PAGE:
The Blade of Grass Fallacy

A Guest Post by Evan Braun

In any career or industry—even the largest industry—once you work your way to a certain level of specialization, you’re going to realize that you’re operating in a very small pond. There are a lot of writers in the world. Thousands. Tens of thousands. Once you narrow that down to speculative fiction, and then further narrow it down to science fiction, and then further narrow it down to truly hard science fiction, there may only be a couple dozen.

And you can rest assured that they all know each other.

When I started my professional writing endeavours, I had a very different view. I saw the broad spectrum of writers and books available and imagined the industry like a sprawling yard covered with uncountable unique blades of grass.

A couple of years ago, I had a long conversation with a friend of mine who’s an accomplished scientist. What were we talking about? Grass. Sounds weird, but it’s the sort of thing that comes up at two o’clock on a Saturday morning when you’re polishing off your seventh beer. Anyway, my friend explained that blades of grass may look like individual plants, but they’re not. In fact, a blade of grass is no more an individual plant than a leaf on a tree.

Ever notice how wide patches of grass seem to get extra green all at the same time, or conversely all turn brown? It might be a result of the neighbourhood dog taking a whiz on your yard, but there’s a more likely explanation: all the blades of grass in that patch are the extremities of a single plant.

Whoa. Mind blown. How did I not know this before?

So it turns out that your front yard doesn’t have tens of millions of grass plants. Rather, it might only have a few dozen.

By now, you can probably see how the grass metaphor ties in to the point I’m trying to make. As a writer, my yard isn’t as diverse as I might think it is, and neither is my specialized field in the larger writing industry (or any industry). Why is this important? Because if I kill off a couple of big patches of grass in the middle of my yard, the yard is going to look terrible, even if I have a couple of extra lush areas elsewhere. A good yard is a uniform yard. Ideally, a lushly uniform yard.

The writerly equivalent of killing off a couple of big patches of grass is burning bridges in one’s professional circle. You don’t have to burn very many before you earn a bad reputation. Because of that, it’s really important to be nice to everyone you meet—I mean everyone, even the people you don’t like. Especially those people.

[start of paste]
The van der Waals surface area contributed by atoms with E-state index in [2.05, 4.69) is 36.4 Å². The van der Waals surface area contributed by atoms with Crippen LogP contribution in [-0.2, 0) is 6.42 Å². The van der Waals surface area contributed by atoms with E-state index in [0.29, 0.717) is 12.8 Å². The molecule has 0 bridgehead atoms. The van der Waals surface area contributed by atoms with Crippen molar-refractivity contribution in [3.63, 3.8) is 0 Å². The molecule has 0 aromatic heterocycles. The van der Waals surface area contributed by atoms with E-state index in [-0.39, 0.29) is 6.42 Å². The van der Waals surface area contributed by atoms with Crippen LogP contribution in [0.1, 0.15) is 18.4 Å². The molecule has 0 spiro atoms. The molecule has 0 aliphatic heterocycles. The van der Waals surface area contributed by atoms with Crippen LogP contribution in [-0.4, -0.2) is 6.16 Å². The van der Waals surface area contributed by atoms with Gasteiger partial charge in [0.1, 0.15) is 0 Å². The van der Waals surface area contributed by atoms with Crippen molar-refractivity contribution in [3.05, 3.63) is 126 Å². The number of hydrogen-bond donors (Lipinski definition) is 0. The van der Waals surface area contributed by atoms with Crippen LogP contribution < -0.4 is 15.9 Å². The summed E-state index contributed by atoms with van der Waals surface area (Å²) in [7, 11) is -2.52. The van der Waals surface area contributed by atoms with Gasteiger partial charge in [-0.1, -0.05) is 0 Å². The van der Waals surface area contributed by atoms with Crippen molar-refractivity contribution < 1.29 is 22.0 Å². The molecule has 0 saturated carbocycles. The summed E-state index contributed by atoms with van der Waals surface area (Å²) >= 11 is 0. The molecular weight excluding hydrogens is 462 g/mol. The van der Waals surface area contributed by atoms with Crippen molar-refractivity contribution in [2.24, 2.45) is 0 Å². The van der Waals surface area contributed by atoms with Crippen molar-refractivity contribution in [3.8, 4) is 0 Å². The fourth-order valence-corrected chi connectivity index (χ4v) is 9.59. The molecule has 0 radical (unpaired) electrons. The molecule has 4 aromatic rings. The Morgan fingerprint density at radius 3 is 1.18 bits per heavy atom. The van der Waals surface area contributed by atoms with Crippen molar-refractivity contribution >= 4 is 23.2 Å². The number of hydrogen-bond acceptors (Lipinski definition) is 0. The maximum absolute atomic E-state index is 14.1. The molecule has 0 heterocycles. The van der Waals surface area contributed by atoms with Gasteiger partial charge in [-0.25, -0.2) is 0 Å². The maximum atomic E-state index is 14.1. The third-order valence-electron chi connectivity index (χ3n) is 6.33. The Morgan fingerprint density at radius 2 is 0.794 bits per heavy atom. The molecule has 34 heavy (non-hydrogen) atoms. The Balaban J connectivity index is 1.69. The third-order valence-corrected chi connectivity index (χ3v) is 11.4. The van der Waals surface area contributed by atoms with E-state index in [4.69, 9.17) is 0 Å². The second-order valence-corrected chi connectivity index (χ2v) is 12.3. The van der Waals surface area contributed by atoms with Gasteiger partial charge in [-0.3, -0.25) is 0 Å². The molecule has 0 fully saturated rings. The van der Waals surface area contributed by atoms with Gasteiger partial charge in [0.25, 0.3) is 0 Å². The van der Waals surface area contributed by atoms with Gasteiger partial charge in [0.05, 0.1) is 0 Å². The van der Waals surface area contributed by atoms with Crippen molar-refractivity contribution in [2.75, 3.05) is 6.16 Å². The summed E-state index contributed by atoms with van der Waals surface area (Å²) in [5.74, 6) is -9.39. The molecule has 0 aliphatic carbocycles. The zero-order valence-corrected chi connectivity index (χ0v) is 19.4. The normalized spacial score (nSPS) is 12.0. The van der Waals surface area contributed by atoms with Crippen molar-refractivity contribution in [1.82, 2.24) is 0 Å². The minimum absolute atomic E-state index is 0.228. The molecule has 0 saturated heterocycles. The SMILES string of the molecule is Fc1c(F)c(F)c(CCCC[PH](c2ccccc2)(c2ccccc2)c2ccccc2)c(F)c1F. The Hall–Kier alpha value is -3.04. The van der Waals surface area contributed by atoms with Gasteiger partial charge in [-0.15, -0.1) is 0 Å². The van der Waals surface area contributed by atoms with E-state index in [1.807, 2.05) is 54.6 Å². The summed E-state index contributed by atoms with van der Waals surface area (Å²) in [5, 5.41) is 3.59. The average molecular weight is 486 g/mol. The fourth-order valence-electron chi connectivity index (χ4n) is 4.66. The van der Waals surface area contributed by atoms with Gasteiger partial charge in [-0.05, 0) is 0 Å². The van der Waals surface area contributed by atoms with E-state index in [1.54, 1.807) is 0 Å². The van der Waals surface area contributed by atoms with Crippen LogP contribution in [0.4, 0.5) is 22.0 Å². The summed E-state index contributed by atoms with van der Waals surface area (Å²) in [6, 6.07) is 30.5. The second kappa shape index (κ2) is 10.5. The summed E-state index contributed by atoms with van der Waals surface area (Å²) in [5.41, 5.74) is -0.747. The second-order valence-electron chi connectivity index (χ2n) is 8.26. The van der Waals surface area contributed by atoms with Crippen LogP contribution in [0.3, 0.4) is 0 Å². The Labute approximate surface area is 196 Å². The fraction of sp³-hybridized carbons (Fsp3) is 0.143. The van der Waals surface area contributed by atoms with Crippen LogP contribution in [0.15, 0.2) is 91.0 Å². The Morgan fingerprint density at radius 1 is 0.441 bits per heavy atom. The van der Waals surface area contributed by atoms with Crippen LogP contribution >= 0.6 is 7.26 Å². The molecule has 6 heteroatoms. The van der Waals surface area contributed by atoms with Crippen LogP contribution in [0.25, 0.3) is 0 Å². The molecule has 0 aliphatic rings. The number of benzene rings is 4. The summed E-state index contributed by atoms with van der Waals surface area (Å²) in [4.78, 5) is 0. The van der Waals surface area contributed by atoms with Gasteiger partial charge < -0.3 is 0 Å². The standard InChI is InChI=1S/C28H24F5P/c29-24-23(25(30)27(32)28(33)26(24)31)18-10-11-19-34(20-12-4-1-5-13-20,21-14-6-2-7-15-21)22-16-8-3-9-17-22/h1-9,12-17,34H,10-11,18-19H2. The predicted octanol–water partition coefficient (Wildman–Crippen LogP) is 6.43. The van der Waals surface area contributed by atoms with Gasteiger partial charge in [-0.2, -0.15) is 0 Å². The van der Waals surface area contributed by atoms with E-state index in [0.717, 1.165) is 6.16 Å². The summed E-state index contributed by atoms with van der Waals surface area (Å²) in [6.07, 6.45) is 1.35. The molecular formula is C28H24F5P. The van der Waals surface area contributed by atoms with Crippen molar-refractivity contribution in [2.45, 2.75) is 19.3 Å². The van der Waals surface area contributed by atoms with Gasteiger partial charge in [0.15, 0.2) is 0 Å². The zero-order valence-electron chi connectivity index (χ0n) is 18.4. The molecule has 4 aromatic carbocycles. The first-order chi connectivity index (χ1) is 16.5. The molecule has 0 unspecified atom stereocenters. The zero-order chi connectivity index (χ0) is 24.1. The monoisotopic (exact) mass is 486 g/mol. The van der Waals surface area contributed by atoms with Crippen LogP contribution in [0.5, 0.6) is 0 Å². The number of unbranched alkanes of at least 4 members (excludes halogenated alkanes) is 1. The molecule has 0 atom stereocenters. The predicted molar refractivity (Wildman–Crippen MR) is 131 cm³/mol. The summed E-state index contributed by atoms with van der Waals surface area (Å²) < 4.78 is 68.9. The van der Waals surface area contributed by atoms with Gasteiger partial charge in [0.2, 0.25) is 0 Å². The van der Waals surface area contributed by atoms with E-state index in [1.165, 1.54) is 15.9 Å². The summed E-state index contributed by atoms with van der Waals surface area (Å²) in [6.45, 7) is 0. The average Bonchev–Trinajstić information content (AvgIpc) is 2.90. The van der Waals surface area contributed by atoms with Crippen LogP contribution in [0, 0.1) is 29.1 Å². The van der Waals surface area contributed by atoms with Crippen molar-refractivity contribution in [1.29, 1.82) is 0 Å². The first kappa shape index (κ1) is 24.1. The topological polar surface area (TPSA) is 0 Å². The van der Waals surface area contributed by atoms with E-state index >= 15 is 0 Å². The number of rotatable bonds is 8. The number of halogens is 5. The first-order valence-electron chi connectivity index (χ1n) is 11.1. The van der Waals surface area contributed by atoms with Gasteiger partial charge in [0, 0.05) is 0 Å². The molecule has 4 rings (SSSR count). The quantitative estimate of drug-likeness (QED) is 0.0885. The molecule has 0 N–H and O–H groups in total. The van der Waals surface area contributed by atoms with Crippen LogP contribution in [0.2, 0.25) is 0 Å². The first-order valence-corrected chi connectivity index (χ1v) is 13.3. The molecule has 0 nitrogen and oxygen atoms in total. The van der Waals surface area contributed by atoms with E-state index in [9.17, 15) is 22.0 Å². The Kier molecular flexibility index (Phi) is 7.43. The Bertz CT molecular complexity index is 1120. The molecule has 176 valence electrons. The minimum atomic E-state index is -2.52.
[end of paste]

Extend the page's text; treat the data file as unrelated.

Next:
Have you ever gotten a bad review or failed to make a great impression on an agent? You might want to think twice about blasting the internet with disparaging remarks. Sure, you may have valid disagreements with other professionals. I speak from experience. As a freelance editor myself, I can attest to the fact that almost any dispute can be resolved cleanly. After all, disagreements are inevitable; the key is handling them with grace and aplomb. Chances are that any given reviewer or agent has invisible ties to all kinds of other industry professionals you don’t want to alienate. Maybe that agent works closely with a publisher you’d like to work with.

So excuse me while I grab my bag of fertilizer and spend some much-needed time in the backyard. But now that I’ve thoroughly run this metaphor into the ground, I better sign off.

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Evan Braun is a full-time author and editor. He has authored two novels, the first of which, The Book of Creation, was shortlisted in two categories in Canada’s 2012 Word Awards. He has also released a sequel, The City of Darkness (2013), with the third and final entry in the series due later this year. Braun is also a regular contributor at The Fictorians, a popular writing blog.


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